Its glass cockpit/side-stick coupled with three-axis fly-by-wire (FBW) with flight envelope protection configuration makes the A400M user-friendly and is based on the A380 but modified to suit military operations requirements. The flight envelope protection allows the A400M to perform bank angles up to 120 degrees!
Not only could the A400M support the Malaysian Armed Forces’s tactical and strategic capabilities, it could also be utilised for Humanitarian Assistance and Disaster Relief (HADR) operations in the region. To date, the RMAF’s A400Ms have performed two HADR roles: delivering 17 tonnes of aid to embattled Marawi in July 2017 and 12 tonnes of aid to the Rohingya refugees in south Bangladesh in September 2017.
The remarkable thing especially about the Marawi mission was the A400M’s ability to fly to Cagayan del Oro and back without refuelling (an approximately 5,400 kilometers return trip); this, together with its speed cuts down total turnaround time.
The A400M is equipped with the defensive aid sub-system and an in-flight refueling capability. The inflight-refueling package allows the A400M to refuel helicopters at 105 knots indicated airspeed (KIAS) and fighters at up to 300 knots, hence safer for the refuelling of both helicopters and fighters. Flight tests have also revealed that at Alpha Max (with the Alpha Floor protection disabled, the A400M reached 98 KIAS before the FBW low-speed protection function eased the nose down. There was no wing roll-off or loss of control. Recovery was almost immediate when the nose was lowered and thrust added, underscoring the fact that the A400M is indeed a very safe and capable aircraft.
Maritime Patrol Aircraft – Budgeted For
For almost two decades the role of maritime patrol was assigned to several C-130Hs that were converted to C-130MPs. Four Beechcraft Super King Air B200T aircraft were inducted into the RMAF maritime patrol fleet to complement the C-130MPs. However, the high operational costs versus mission requirements of the C-130MPs saw the latter taking over the role completely.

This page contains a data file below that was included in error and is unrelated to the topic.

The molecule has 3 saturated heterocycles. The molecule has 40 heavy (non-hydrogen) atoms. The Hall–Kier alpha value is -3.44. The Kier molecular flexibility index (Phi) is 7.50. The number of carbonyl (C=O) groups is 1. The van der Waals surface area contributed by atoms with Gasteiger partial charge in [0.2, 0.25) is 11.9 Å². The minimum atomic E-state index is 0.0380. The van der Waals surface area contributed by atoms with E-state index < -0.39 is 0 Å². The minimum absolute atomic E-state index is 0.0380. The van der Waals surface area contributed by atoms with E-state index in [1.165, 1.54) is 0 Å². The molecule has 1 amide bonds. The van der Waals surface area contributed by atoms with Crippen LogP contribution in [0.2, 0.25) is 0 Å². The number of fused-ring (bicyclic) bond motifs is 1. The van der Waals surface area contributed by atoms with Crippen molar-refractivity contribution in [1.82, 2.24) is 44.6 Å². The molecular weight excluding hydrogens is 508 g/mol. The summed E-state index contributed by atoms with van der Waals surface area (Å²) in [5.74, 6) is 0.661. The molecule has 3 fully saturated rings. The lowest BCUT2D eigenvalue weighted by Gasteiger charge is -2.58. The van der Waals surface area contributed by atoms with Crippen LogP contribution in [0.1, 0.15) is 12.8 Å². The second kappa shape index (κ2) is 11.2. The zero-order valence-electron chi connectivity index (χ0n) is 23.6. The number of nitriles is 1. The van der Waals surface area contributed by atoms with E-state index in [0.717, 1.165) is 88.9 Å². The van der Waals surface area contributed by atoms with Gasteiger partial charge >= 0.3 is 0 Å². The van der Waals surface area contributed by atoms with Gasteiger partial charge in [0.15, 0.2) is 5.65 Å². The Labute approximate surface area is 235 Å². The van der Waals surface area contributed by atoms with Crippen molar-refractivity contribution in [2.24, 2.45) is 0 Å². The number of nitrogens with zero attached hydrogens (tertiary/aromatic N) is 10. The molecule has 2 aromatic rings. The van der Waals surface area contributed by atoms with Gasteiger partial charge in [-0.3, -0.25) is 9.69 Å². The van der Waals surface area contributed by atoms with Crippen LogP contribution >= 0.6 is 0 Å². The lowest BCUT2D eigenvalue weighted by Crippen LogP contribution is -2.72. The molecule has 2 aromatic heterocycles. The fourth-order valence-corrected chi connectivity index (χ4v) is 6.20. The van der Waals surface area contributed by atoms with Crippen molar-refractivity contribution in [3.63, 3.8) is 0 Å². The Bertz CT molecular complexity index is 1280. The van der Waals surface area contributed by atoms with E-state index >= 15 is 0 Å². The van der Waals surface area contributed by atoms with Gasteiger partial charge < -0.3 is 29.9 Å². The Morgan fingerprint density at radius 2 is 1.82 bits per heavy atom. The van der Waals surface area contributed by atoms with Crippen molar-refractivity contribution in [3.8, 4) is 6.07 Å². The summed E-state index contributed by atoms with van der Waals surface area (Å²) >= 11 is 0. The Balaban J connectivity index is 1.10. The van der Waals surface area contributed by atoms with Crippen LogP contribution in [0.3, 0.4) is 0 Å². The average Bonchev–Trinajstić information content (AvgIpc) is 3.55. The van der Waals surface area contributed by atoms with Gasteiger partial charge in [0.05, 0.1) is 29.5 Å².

Even before the loss of an airframe, there were already talks of replacing the B200Ts. Leonardo brought its ATR-72MP aircraft to LIMA ’17. Apart from the hardpoints and MPA modules on board, the ATR-72MP is just a normal commercially-available aircraft, powerplants and all. Leonardo’s concept is to provide a platform using what is available in large numbers in the market to keep the costs down.
Airbus Defence and Space flew a CN295 almost around the world to promote it as a multirole platform. The CN295, albeit a SAR version that was on its way to its new home in Brazil, made a stop in Malaysia and was presented to operators such as the RMAF, the MMEA, as well as the Royal Malaysian Police Air Wing.
Stretched three metres longer than the CN235 that the RMAF is currently operating, everything about the CN295 is very similar to the CN235, which makes crew conversion fairly easy to make. It comes with a more powerful plant that features better efficiency, longer loiter capability at station and comes with six external hardpoints for ASW weapons.
When the announcement of the budget for the procurement of four MPAs in 2018 was made, the immediate follow-through was that four of the RMAF’s remaining seven CN235s will be fitted with the MP systems from the B200Ts, a sure sign that either additional CN235s will be acquired for the MPA role, or the CN295s would be acquired instead.